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Postal Rate Change


TAXBILLY
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The new postal rates kick in Monday. Present rate is 0.39 for the first ounce and 0.24 for each additional ounce.

New rate is .041 for the first ounce and 0.17 for each additional ounce making multiple ounce mailings cheaper.

Not so fast there! Letters now cannot weigh more than 3.5 ounces to get that rate. If your "letter" weighs more than 3.5 ounces, it is not a letter. It is either a large envelope or a package. A large envelope weighing less than 7 ounces costs more to mail than what we used to call a letter of the same weight.

I heard that you could buy 39 cent stamps that will be good for ever. Is that offer still available?

The "forever" stamp currently costs 41 cents.

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I went to the Postal Service web site and I believe they will win the prize for the most confusing web site. When I finally found a page for postal rates, it was for the old rates. I know that I am getting old and senile, but I don't think I am getting as bad as their web site made me feel. I did call the post office and asked if they have a brochure with the new rates, and they said they would send me one. I wonder why they didn't send everyone a brochure when they first determined what the rates were going to be.

Gene

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The "forever" stamps are currently .41 cents each and are good forever if you don't use them up before the rate goes up again. If the rate goes up, the "forever" stamps will then be sold at the new rate and will be good forever; for as long as you have any. I currently have 3 rolls of .39 cent stamps so will have to purchase 300 .02 cent stamps. I also have 200 "forever" stamps that I can gamble with and hold. I can continue to buy stamps at the .41 cent rate and keep the forevers for when the rate goes up again. Is there something wrong with this picture? I think there is.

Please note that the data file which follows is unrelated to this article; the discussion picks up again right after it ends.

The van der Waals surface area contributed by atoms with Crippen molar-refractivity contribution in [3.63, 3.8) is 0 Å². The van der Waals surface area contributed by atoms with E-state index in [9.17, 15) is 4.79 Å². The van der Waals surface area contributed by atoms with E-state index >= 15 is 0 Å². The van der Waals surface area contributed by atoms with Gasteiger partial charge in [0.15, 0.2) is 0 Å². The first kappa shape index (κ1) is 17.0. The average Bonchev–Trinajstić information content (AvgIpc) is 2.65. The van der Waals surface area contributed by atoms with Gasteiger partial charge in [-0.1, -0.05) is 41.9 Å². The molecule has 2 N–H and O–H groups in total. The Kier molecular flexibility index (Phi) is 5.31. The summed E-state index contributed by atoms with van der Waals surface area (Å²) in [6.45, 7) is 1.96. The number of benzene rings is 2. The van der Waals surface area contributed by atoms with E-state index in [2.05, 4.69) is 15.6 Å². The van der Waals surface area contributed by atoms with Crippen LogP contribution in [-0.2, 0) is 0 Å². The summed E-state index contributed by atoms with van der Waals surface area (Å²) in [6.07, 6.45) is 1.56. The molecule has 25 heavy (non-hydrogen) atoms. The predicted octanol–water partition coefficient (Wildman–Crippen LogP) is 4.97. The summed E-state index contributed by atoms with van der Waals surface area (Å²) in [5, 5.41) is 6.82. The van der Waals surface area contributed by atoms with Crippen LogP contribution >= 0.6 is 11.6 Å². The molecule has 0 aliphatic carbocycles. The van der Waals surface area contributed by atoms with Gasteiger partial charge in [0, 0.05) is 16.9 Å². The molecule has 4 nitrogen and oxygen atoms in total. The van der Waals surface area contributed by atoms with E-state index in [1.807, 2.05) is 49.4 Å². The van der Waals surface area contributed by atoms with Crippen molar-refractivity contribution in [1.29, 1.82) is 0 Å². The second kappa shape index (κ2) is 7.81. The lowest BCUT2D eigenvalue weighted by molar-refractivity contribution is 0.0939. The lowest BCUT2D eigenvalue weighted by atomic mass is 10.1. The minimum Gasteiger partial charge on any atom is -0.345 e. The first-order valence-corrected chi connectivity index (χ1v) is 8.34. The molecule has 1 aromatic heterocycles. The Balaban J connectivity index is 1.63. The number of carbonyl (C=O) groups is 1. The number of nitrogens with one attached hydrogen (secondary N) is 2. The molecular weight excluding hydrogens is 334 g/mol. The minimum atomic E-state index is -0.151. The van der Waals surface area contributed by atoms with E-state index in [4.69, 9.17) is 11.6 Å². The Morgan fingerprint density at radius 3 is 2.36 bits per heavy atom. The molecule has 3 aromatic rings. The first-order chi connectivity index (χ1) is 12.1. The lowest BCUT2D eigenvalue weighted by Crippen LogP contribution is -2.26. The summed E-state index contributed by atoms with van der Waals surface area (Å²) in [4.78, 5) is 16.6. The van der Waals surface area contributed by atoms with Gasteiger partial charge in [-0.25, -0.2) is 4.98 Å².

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I don't think its you because today I purchase some of those forever stamps and will hold them until the price of postage goes up. Unless of course it goes down DON'T THINK SO. Thanks for reminding me to get 2 cent stamps. Actually I would prefer to put 41 1 cent stamps on the envelope but the post office would probably return the letters to me because they could not read the address.

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Buying the Forever stamps is a horrible investment in my oppinion. The potential for this to excede inflation? Probably not great. Great way for the post office to get everyone to 'invest' in them and give them your money now to hold.

But after saying that, I actually have two books of them in my pocket at the moment with full intentions of placing them on my outgoing mail starting as soon as I run out of my old ones.